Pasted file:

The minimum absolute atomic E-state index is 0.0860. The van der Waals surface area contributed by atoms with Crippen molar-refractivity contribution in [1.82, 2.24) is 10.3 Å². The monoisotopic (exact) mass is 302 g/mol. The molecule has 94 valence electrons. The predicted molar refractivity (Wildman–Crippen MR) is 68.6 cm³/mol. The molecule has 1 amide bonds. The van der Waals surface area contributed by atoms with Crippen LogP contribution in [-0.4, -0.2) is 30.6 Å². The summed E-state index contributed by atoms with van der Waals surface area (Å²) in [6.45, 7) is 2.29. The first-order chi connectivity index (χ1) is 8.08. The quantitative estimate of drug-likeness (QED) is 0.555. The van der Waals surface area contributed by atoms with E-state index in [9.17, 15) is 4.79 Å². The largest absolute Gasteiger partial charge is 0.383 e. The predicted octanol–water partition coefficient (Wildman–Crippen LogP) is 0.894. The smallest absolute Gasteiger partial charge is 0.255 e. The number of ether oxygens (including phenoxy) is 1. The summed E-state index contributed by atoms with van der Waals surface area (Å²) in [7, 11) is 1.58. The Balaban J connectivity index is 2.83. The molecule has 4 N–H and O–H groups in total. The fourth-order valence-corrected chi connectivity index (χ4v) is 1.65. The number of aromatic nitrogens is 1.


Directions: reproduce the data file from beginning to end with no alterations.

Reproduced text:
The minimum absolute atomic E-state index is 0.0860. The van der Waals surface area contributed by atoms with Crippen molar-refractivity contribution in [1.82, 2.24) is 10.3 Å². The monoisotopic (exact) mass is 302 g/mol. The molecule has 94 valence electrons. The predicted molar refractivity (Wildman–Crippen MR) is 68.6 cm³/mol. The molecule has 1 amide bonds. The van der Waals surface area contributed by atoms with Crippen LogP contribution in [-0.4, -0.2) is 30.6 Å². The summed E-state index contributed by atoms with van der Waals surface area (Å²) in [6.45, 7) is 2.29. The first-order chi connectivity index (χ1) is 8.08. The quantitative estimate of drug-likeness (QED) is 0.555. The van der Waals surface area contributed by atoms with E-state index in [9.17, 15) is 4.79 Å². The largest absolute Gasteiger partial charge is 0.383 e. The predicted octanol–water partition coefficient (Wildman–Crippen LogP) is 0.894. The smallest absolute Gasteiger partial charge is 0.255 e. The number of ether oxygens (including phenoxy) is 1. The summed E-state index contributed by atoms with van der Waals surface area (Å²) in [7, 11) is 1.58. The Balaban J connectivity index is 2.83. The molecule has 4 N–H and O–H groups in total. The fourth-order valence-corrected chi connectivity index (χ4v) is 1.65. The number of aromatic nitrogens is 1.